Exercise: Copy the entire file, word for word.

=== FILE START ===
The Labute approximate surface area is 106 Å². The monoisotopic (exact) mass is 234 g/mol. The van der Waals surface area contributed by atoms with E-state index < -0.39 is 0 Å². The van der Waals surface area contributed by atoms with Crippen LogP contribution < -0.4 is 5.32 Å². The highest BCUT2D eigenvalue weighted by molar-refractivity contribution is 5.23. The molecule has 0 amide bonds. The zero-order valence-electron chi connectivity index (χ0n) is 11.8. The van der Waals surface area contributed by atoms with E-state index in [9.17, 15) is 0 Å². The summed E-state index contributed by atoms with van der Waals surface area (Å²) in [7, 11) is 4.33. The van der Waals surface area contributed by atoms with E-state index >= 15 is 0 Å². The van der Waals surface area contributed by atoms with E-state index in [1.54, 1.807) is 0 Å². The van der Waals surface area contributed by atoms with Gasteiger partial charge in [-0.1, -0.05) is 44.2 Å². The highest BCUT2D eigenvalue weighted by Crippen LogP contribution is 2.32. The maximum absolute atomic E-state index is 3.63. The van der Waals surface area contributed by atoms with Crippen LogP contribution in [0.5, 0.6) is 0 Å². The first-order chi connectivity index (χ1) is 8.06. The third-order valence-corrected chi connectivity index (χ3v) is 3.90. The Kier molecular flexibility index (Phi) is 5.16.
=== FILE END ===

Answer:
The Labute approximate surface area is 106 Å². The monoisotopic (exact) mass is 234 g/mol. The van der Waals surface area contributed by atoms with E-state index < -0.39 is 0 Å². The van der Waals surface area contributed by atoms with Crippen LogP contribution < -0.4 is 5.32 Å². The highest BCUT2D eigenvalue weighted by molar-refractivity contribution is 5.23. The molecule has 0 amide bonds. The zero-order valence-electron chi connectivity index (χ0n) is 11.8. The van der Waals surface area contributed by atoms with E-state index in [9.17, 15) is 0 Å². The summed E-state index contributed by atoms with van der Waals surface area (Å²) in [7, 11) is 4.33. The van der Waals surface area contributed by atoms with E-state index >= 15 is 0 Å². The van der Waals surface area contributed by atoms with E-state index in [1.54, 1.807) is 0 Å². The van der Waals surface area contributed by atoms with Gasteiger partial charge in [-0.1, -0.05) is 44.2 Å². The highest BCUT2D eigenvalue weighted by Crippen LogP contribution is 2.32. The maximum absolute atomic E-state index is 3.63. The van der Waals surface area contributed by atoms with Crippen LogP contribution in [0.5, 0.6) is 0 Å². The first-order chi connectivity index (χ1) is 8.06. The third-order valence-corrected chi connectivity index (χ3v) is 3.90. The Kier molecular flexibility index (Phi) is 5.16.